Continua la serie dei post riciclati d'agosto. Questa volta vi ripropongo un post del maggio 2011 in cui parlavo di Infinite City - A San Francisco Atlas, uno splendido libro su San Francisco curato da Rebecca Solnit.
While I confidently wait for my benefactor to show up, here's one of the books that have inspired my grant request. Like another wonderful book that I wrote about a few weeks ago, this one is also an atlas. This must mean something.
(Adapted from the book jacket): "Infinite City: A San Francisco Atlas" (University of California Press), is Rebecca Solnit's brilliant reinvention of the traditional atlas. Aided by artists, writers, cartographers, and twenty-two gorgeous color maps, each of which illuminates the city and its surroundings as experienced by different inhabitants, Solnit takes us on a tour that will forever change the way we think about the San Francisco Bay Area. She explores the area thematically--connecting, for example, Eadweard Muybridge's foundation of motion-picture technology with Alfred Hitchcock's filming of Vertigo. Across an urban grid of just seven by seven miles, she finds seemingly unlimited landmarks and treasures--butterfly habitats, queer sites, murders, World War II shipyards, blues clubs, Zen Buddhist centers. She roams the political terrain, both progressive and conservative, and details the cultural geographies of the Mission District, the culture wars of the Fillmore, the South of Market world being devoured by redevelopment, and much, much more."
From a review by Lise Funderburg in the NYT: "One well-rendered map, 'Shipyards and Sounds,' juxtaposes World War II shipyards alongside African-American political and musical landmarks and speaks wonderfully to the causes and outcomes of the Great Migration. For another inspired pairing, 'Monarchs and Queens,' the poet Aaron Shurin writes an exquisite essay on emerging gender identity, coupled with a map of 'Butterfly Habitats and Queer Public Spaces' (...). In '400 Years and 500 Evictions,' the plotted landmarks of four residents, all centenarians or near-centenarians (including the artist Add Bonn, who has been around long enough to note that the Golden Gate Bridge 'ruined the view'), are powerful counterpoints to hundreds of dots representing evictions that took place from 2000 to 2005, erasing affordable housing and presumably lowering chances that the city will supply many more of the kind of living histories offered here.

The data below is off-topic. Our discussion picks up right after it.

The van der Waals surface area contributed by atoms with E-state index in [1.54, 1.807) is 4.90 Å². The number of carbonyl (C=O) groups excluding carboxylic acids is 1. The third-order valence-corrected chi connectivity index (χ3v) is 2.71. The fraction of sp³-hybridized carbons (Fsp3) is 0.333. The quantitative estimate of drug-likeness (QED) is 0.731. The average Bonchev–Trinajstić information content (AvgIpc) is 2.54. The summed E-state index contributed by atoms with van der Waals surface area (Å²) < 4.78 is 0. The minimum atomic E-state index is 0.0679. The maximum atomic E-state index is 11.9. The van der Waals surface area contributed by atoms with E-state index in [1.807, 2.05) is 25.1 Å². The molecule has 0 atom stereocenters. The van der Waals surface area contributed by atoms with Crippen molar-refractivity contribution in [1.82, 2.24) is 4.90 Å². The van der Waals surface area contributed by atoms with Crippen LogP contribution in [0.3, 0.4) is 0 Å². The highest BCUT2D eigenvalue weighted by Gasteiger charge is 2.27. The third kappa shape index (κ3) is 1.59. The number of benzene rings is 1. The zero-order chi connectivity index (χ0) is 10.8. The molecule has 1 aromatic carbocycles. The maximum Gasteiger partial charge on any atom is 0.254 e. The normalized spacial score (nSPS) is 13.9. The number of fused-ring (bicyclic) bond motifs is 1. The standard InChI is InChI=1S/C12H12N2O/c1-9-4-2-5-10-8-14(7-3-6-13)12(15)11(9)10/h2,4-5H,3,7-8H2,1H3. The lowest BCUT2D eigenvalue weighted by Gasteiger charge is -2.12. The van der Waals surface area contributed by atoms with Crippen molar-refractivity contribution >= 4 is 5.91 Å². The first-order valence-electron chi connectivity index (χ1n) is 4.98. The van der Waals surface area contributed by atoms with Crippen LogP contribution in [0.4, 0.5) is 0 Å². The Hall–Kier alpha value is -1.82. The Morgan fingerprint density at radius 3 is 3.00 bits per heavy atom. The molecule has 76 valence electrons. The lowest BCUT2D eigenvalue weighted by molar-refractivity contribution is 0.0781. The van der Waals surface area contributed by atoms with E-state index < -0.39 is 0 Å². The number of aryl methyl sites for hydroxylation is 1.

From another review, by Adam Kirsch: "It's not often that an atlas can be described as experimental, or nostalgic, or poetic. Infinite City deserves all those adjectives; but then, despite its subtitle, this is not a book you would take with you on a San Francisco road trip. The maps in this tall, slender volume (...) are meant not as guides but as provocations. They are designed to make the reader think anew about the city of San Francisco—its history, natural habitat, economic function, political values—and, by extension, about the way we all imagine the places we live in. (...) Like poems, some of these maps are inspired by witty conceits and unlikely juxtapositions. 'Death and Beauty' plots the locations of the 99 murders that took place in San Francisco in 2008 and, on the same map, shows where to find stands of Monterey cypress—trees whose stable, silent lives,' Solnit writes, 'made them the right counterweight to violent death.' (...) The map 'Right Wing of the Dove: The Bay Area as Conservative/Military Brain Trust' plots military bases alongside conservative think tanks and the offices of Chevron and Walmart, secure in the assumption that all these things are equally detestable to the book's own contributors and readers. There is a parochialism, at times even a snobbishness, at work in Infinite City—which may be just another expression of its deep love of the place, and the past, it so ingeniously illustrates.